Updated @FlorenceProject Pro Se Immigrant Advocacy Materials Now Available
Updated Florence Project Pro Se Immigrant Advocacy Materials Now Available
The Florence Immigrant & Refugee Rights Project is pleased to announce that updated pro se advocacy guides for immigrants in deportation proceedings are now available for use.
The Florence Project was founded in 1989 as a legal services organization dedicated to increasing due process and access to justice for Arizona’s detained immigrants. The Project earned a national reputation early on, based in large part on its ground-breaking work developing readable guides about immigration law for people navigating the deportation process without the help of a lawyer. Over the years, these materials have been distributed to thousands of people detained in remote facilities throughout the country, and the Project has periodically added new guides and updated old ones. “I came across one of your booklets and found it very helpful, full of needed information and useful tips,” said one California detainee in a letter to the Florence Project. “I want to tell you that I appreciate the hard work you do by putting this booklet together and helping people. Thank you very much for every bit of information.”
This project was made possible through the generosity of the American College of Trial Lawyers, who awarded the Florence Project with the Emil Gumpert Award in 2012. Using funds from the award, staff recently finished a complete revamp of the pro se packet series. Today, 25 new and updated guides for immigrants facing the deportation system alone are available on the Florence Project website and for distribution to detention center law libraries in Arizona and around the country.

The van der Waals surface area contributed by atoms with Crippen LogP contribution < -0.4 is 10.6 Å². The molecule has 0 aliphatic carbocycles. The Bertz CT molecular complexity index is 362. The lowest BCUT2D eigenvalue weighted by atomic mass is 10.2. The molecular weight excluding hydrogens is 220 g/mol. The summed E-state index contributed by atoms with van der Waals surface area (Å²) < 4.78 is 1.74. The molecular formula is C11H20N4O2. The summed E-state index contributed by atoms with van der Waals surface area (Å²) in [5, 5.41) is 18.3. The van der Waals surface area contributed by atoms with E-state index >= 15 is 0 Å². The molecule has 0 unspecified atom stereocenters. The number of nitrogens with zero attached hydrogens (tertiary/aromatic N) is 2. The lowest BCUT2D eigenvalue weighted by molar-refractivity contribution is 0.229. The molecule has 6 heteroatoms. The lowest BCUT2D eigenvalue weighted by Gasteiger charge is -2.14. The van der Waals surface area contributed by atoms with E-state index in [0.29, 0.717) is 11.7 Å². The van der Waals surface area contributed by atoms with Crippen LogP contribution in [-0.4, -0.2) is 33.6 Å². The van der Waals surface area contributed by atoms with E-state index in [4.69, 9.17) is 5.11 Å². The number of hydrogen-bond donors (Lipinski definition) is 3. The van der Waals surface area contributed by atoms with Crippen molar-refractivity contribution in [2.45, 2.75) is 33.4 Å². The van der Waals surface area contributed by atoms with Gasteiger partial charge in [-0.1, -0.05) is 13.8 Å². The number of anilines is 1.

“Because there is no right to counsel at government expense in removal proceedings and many immigrants are unable to afford an attorney, over 86% of immigrants in detention represent themselves in complicated legal proceedings,” said Florence Project Executive Director Lauren Dasse. “While the Florence Project and other legal services non-profit organizations are able to provide limited assistance to this population, many depend on alternative resources to access legal information. The Florence Project’s pro se packets are a key tool for many unrepresented individuals caught up in the deportation system. We hope that the updated versions will be helpful to those who need them most.”
As part of this massive project, the Florence Project contracted with Kathy Budway, an ESL instructor and adult education specialist at Pima Community College, for feedback to make the guides as accessible as possible. Current and former Florence Project staff attorneys reviewed the materials for accuracy and consistency. Lastly, Jaime Fatas, Director of Translation and Interpretation at the University of Arizona, and several of his students completed professional translations of all 25 guides to Spanish.
Users can download the updated materials at http://www.firrp.org/resources/prose/, or contact the Florence Project at email@example.com for information on how to receive a CD or printed versions of the guides for distribution to law libraries in detention centers and elsewhere.